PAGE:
Heavy smoking in midlife more than doubles your odds of developing Alzheimer’s disease, a new study reported. It is the first study to examine the long-term consequences of heavy smoking on Alzheimer’s and dementia.
Heavy smoking in midlife more than doubles your odds of developing Alzheimer’s disease, a Kaiser Permanente study said Monday.
The study is the first to examine the long-term consequences of heavy smoking on Alzheimer’s and vascular dementia, says the study’s principal investigator, Rachel Whitmer, a research scientist with Kaiser Permanente in Oakland.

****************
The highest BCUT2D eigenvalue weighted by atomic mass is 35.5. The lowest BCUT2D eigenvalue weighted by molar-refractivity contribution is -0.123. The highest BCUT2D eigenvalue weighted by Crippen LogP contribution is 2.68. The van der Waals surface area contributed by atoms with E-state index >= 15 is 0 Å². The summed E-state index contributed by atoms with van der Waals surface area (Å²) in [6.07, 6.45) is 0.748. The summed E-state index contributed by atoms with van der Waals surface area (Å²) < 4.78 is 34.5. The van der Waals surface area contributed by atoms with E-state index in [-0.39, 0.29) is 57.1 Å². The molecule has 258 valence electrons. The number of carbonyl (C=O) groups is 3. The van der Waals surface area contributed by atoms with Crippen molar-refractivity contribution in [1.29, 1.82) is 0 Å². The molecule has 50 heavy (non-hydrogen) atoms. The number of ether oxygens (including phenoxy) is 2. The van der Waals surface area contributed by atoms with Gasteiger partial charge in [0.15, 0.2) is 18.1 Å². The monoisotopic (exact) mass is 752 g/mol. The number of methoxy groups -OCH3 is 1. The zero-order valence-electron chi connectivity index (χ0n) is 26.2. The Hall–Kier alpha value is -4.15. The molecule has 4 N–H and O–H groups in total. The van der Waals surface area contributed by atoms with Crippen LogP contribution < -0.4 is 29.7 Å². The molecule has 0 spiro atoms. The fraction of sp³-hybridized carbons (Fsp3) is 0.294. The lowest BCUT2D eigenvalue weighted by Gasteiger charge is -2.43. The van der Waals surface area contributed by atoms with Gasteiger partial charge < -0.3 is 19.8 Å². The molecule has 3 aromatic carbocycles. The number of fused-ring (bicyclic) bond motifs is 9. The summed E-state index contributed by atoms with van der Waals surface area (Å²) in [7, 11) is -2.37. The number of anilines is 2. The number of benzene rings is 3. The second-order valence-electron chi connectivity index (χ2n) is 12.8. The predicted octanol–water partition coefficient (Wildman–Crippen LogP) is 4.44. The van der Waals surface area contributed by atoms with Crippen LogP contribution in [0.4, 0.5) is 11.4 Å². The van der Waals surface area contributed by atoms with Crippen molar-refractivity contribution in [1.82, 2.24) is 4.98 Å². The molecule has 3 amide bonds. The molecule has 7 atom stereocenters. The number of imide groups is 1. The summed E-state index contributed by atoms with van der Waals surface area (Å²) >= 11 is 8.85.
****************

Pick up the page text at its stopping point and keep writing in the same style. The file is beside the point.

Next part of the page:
Researchers evaluated the records of 21,123 men and women, who, starting in midlife, were followed for an average of 23 years. Of 5,367 study participants diagnosed with dementia later in life, 2,367 were smokers, and 261 were heavy smokers (more than two packs a day). Compared with non-smokers, those who had smoked two packs of cigarettes a day increased their risk of developing Alzheimer’s by more than 157% and had a 172% higher risk of developing vascular dementia — the second-most-common form of dementia after Alzheimer’s. The research is published online in the Archives of Internal Medicine.
Though the study was observational, the authors have theories about what might be going on, Whitmer says. “People who smoke have increased inflammation, and we know inflammation also plays a role in Alzheimer’s,” she says. – USA Today